The Battle of Englefield was a battle on 31 December 870 at Englefield, near Reading in what is now the English county of Berkshire. It was one of a series of battles, with honours to both sides, that took place following an invasion of the then kingdom of Wessex by an army of Danes, during which the Danes had established a camp at Reading. Both battle and campaign are described in the Anglo-Saxon Chronicle.
Three days after their arrival in Reading, a party of Danes, led by two of their earls, rode out towards Englefield. Here Æthelwulf, the Ealdorman of the shire, had mustered a force and was waiting for them. In the ensuing Battle of Englefield many of the Danes – including one of the earls named Sidrac – were killed, and the rest driven back to Reading.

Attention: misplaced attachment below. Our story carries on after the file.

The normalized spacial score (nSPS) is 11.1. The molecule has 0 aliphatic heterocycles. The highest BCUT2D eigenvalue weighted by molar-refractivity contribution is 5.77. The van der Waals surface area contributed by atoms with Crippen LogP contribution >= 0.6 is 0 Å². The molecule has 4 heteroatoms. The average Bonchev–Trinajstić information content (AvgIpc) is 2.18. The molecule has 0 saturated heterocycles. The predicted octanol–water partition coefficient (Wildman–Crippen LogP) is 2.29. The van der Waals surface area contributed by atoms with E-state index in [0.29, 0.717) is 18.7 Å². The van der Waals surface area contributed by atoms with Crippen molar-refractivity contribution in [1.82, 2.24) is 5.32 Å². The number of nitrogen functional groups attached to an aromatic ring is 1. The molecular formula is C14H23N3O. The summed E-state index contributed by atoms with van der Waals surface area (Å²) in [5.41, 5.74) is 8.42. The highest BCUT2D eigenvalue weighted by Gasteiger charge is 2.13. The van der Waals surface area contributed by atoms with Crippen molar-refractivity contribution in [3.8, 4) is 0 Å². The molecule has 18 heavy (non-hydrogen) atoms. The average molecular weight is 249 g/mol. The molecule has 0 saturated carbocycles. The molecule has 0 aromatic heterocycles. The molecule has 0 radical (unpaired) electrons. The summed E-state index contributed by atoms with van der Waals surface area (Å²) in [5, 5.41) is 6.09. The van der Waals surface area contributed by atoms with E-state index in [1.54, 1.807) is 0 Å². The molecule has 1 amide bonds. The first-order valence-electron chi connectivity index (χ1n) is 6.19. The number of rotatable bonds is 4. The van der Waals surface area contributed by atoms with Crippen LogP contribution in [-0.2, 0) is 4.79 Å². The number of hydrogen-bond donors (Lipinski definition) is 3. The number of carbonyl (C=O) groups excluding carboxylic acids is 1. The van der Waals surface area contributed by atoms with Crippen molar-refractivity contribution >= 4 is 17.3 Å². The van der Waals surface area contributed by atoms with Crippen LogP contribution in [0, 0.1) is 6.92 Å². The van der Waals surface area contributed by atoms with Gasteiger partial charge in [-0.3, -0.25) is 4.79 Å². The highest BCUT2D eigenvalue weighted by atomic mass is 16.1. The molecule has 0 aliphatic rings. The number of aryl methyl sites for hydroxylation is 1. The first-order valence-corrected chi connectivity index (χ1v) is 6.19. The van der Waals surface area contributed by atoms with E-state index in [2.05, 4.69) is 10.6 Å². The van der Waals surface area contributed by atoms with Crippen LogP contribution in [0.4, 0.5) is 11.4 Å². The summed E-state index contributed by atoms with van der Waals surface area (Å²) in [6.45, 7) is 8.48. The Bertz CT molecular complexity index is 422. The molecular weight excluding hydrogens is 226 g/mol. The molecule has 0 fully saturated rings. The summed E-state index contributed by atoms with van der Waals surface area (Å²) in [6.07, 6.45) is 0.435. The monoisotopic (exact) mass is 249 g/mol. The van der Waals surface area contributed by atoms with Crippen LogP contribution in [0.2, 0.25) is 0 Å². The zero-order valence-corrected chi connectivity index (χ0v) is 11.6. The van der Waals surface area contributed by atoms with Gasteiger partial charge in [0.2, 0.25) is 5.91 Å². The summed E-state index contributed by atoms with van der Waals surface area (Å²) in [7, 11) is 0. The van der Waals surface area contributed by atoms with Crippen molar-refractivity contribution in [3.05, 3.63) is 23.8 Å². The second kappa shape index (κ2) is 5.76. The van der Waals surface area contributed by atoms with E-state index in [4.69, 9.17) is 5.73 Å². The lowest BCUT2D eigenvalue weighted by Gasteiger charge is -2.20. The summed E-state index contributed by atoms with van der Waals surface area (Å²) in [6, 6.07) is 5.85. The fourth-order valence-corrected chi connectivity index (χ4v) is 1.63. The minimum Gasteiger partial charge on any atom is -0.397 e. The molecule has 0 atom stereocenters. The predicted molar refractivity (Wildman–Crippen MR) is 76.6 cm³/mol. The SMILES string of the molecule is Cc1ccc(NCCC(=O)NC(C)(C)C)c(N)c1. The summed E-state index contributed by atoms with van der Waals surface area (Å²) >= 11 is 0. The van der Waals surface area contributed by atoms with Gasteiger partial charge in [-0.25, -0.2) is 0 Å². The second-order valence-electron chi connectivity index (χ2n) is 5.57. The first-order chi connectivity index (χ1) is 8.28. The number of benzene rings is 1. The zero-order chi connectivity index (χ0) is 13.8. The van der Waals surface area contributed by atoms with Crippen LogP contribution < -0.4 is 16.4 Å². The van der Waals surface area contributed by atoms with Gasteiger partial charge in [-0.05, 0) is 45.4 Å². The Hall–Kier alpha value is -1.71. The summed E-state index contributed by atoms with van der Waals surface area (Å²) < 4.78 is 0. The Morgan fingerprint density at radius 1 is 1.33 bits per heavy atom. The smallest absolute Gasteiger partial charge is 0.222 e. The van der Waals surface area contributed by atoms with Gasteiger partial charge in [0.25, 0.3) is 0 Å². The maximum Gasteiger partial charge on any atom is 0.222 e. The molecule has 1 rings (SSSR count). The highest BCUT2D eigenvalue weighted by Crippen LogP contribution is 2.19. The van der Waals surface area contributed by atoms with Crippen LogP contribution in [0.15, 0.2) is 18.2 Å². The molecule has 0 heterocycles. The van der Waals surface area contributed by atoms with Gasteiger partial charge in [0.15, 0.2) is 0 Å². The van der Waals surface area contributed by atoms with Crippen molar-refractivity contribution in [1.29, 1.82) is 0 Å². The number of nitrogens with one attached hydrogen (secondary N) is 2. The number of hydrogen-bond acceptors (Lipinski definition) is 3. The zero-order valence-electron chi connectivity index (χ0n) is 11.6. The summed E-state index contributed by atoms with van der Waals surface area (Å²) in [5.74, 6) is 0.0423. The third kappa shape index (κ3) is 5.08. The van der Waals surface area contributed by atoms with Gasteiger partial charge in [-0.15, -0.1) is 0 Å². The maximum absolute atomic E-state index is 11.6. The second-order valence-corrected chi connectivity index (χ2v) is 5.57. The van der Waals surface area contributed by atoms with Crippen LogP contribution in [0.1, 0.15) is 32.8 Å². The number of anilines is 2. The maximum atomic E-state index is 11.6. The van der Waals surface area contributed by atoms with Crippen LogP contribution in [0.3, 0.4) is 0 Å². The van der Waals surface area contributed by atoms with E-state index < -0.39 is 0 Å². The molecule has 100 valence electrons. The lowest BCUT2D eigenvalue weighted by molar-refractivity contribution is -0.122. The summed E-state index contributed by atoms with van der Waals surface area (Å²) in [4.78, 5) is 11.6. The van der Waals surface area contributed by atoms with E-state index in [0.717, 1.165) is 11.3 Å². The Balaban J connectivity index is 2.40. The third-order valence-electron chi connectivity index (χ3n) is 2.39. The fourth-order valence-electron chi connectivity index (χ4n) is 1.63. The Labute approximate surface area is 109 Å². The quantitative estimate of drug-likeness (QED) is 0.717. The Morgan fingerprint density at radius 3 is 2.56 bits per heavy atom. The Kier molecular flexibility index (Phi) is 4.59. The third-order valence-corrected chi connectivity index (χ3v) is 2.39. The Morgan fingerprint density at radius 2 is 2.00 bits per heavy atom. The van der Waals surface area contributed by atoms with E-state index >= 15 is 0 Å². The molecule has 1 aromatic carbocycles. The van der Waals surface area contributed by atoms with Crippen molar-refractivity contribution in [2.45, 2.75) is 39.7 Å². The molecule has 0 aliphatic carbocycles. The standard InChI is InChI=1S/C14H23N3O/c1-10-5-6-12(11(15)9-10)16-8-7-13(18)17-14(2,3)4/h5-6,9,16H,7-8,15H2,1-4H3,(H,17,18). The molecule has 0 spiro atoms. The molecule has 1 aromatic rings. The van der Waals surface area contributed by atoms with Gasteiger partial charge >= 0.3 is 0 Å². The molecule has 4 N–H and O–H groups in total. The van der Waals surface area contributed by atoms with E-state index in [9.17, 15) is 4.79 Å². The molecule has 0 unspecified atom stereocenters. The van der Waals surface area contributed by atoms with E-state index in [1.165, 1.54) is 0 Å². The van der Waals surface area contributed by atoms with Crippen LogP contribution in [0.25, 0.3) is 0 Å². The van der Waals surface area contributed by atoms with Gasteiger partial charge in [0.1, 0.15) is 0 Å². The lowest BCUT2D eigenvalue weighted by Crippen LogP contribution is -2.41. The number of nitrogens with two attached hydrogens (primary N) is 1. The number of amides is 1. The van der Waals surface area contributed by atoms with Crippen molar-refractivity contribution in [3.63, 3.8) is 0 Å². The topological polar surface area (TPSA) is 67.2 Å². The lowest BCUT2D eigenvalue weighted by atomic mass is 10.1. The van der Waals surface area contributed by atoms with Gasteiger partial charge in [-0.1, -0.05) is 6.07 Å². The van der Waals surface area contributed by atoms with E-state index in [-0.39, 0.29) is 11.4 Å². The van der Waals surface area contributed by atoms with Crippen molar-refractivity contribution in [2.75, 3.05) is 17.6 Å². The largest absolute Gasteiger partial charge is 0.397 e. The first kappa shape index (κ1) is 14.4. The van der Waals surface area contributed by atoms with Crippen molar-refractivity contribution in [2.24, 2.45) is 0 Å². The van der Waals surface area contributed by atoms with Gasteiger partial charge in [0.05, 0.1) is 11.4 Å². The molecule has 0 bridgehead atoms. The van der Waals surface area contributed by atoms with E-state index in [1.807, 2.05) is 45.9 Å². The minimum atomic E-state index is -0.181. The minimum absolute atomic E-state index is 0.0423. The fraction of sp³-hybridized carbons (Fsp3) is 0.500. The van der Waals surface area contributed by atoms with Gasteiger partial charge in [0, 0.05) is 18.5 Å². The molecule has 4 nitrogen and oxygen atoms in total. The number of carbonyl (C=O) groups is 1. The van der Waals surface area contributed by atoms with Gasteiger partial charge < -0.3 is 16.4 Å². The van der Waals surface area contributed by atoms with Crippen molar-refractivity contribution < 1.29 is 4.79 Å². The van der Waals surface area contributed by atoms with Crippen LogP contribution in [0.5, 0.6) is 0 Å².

The Saxon victory at Englefield did not last long. Four days later, the main West Saxon army, led by King Ethelred and his brother, Alfred the Great attacked the main Danish encampment at Reading and were bloodily repulsed, in what became known as the first Battle of Reading. Among the many dead of both sides was Æthelwulf. Further battles followed, including the Battle of Ashdown, when Alfred led the Saxon forces to victory, and the Battle of Basing, when the Danes prevailed. In April 871, Ethelred died, to be succeeded by Alfred. Much of King Alfred's 28-year reign was taken up with the Danish conflict.